< Back to Article

Emergence of social inequality in the spatial harvesting of renewable public goods

Fig 2

Sedentary and mobile resource-consumption strategies emerge spontaneously.

Changes over time (measured in units of the reciprocal of the imitation rate) of the population distributions of (A) harvesting rates, (B) dispersal radii, and (C) per capita resource extraction rates, shown alongside the time-averaged population distributions of these quantities (averaged over the last 1,000 time units so as to exclude the initial transient, with the frequencies in the separate bins adding up to the number N of consumers). Brighter colors indicate higher frequencies, using a nonlinear color scale. The population starts with all consumers having identical strategies. As time progresses, social learning leads to the spontaneous emergence of two distinct strategies: a frugal sedentary strategy (labeled ‘S’) with a low harvesting rate and near-zero dispersal radius, and an overexploitative mobile strategy (labeled ‘M’) with a high harvesting rate and large dispersal radius. Parameter values are as shown in Table 1.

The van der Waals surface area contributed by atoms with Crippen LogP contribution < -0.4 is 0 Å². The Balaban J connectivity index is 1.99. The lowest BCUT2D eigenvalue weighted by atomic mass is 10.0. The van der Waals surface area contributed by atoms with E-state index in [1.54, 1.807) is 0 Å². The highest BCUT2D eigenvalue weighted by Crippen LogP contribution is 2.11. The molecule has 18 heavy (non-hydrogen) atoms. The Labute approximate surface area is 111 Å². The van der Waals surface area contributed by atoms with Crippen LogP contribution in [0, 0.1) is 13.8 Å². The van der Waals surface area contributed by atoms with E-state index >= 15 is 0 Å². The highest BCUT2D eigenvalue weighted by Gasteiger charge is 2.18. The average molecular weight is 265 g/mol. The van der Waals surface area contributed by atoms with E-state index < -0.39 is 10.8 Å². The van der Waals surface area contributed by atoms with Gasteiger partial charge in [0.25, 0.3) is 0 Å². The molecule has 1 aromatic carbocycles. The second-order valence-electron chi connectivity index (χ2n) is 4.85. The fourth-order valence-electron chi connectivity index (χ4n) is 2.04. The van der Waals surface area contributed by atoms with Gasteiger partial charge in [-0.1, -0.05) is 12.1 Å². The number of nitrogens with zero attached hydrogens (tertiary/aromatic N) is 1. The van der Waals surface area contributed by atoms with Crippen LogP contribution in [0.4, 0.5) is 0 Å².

Fig 2